"The Schubert Quartet" by Robin Ray


I don’t know what woke me up just now, but my head feels like there’s an overweight clown with leaden boots performing cartwheels in my skull. I caress my temples thinking my eyes are going to pop out like a frightened wolf in a Merrie Melodies cartoon. Jacob, one of the skin-and-bones men sleeping in the wooden, unforgiving bunk above me, leans over and asks if I’m okay. His voice is weak, almost as lifeless as his eyes. I groan, tell him yes, but even so, I’m still not sure.

Getting up, I stretch, shake off the fatigue that enveloped my frail 14-year-old body throughout the night, slip into my leathery, weather-beaten clogs, and don my cloth cap, its broad blue stripes matching those on my pajamas. It’s cold this morning. Even though this is expected because we’re in the midst of winter, today seems especially chilly. I’m sure the uncontrollable chatter of my gritty teeth can wake the dead. My chapped feet feel frozen, like I’ve been trekking through the Himalayas for days. I look at them. They’re bloodless; the frigid pads of a near-corpse. I don’t understand why the room is so icy. It isn’t a particular spacious hut, or barracks as I’ve heard people refer to it. In fact, with the two parallel rows of three-tiered bunk beds along the walls, a narrow walk space between them, and 60 ragged men sardined in them, one would think there’d be enough heat just from the bodies to survive comfortably. Unfortunately, that’s not the case. This shelter does remind me of the schoolhouse I’d attended just a month ago. I sincerely wished they had a fireplace or stove of some kind in here. I doubt anyone would complain, not even weak Jacob in the middle tier.

“Hey,” I whisper to him, “are you getting up, too?”

“Please,” he answers, his pleading red eyes piercing me, “today is going to be just like the rest – hard. Let me get a little more sleep.”

Nodding, I turn and tiptoe towards the center of the dusty room lit solely by the early morning light sneaking in through the openings in the rafters. My pajamas, as thin as moth wings, barely comfort me, but I suppose it’s better than nothing. Glancing around, I stifle a giggle because, even to this day, this room’s creaky wooden floor, bare, cobwebbed ceiling, and unfinished wooden walls, remind me of the outhouse in the back of Uncle Shmuel’s small farm in Stahnsdorf, that little town in Brandenburg where I used to spend my summers. Except this crowded giant latrine smelled worse, like someone left a mud-rotted sheep carcass out in the open. Gazing around further, it seems like everyone else is sleeping, not just Jacob. I’m surprised I’m the first one awake, considering I’m the youngest.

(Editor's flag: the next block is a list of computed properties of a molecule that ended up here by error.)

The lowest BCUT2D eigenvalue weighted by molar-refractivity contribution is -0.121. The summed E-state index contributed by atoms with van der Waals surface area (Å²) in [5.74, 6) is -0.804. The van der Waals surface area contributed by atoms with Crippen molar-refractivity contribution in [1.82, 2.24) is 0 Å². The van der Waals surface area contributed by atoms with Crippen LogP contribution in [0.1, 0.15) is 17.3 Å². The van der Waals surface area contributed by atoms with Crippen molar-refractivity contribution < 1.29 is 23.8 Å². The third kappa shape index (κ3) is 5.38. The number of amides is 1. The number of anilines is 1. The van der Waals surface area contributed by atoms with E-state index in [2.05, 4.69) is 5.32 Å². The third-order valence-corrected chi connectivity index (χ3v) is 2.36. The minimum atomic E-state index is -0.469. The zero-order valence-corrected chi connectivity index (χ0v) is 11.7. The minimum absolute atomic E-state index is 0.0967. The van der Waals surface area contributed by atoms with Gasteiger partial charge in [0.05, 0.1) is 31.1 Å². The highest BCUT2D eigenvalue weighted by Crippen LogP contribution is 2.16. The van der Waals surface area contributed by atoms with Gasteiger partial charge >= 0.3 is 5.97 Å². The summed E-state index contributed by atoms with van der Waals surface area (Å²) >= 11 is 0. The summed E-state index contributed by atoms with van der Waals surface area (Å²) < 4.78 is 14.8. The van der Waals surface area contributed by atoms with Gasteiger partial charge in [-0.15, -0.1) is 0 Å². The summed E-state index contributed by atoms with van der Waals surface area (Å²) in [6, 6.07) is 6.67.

I’ve been cloistered with these men since I was brought to this campus with my sister Elisheva by graven-face soldiers a month ago. At least I think it’s been a month, on a train, packed in with hundreds of strangers I’ve never met before. Our mother and father didn’t come; we never knew why. A stranger in a black felt coat with a yellow Star of David over his heart had said it’s best we forgot about them, but I still hold on to the hope they’ll come for us some day. Later, separated from Elisheva, another stranger told me to just go along with the soldiers and everything will be all right. “Elijah,” he told me, “even though you’re only a lad, you’ve already seen a lot, probably more than other boys your age. “Yes,” I agreed, “like people getting shot in Potsdamer Platz in brought daylight. I even saw young girls running away with foreigners, most likely to Switzerland or Poland.” “The depths of our troubles are many,” the lanky stranger, whose name I’ve since forgotten, added. “I’ve seen queues of grown women crying on Tauentzienstrasse and other streets in West Berlin although I never knew why.” Still, somehow, even though he said I needed to be brave, the lines by his sullen eyes betrayed the notion that perhaps he was wrong.

Because there are no other boys my age in this wooden cottage, I occupy my time by playing checkers with myself using strips of cloth for the pieces and lines drawn in the dirty floor as a checkerboard. As usual, I win. My invisible partner isn’t all that much of a challenge. Maybe he lets me win out of sympathy. Kind, thoughtful compatriot. I would never beat him or take him away like the outsiders who are bad to us.

The sun is coming up now, rising slowly like a just-caught burglar. I can hear the black crows cawing on the barbed wire fence in the distance. Soon, the grownups will be awakened and whisked from this room for hours. I’ve learned not to make deep friendships with any of them because, sometimes, one of them won’t come back and I’ll have to befriend someone new. That’s not easy to do considering how quiet they tend to be, not like the kids I used to play with in the past.

Even though it’s hard here – bleak and hopeless as some of the men say – one of the things that sustains us is the Schubert Quartet. They are a group of four men who sleep in the bunks on the other side of the room. At night, they get together and sing or hum their individual parts of classical string quartets. So far, they’ve performed Boccherini and Mozart, but their fervent concentration on the music of Franz S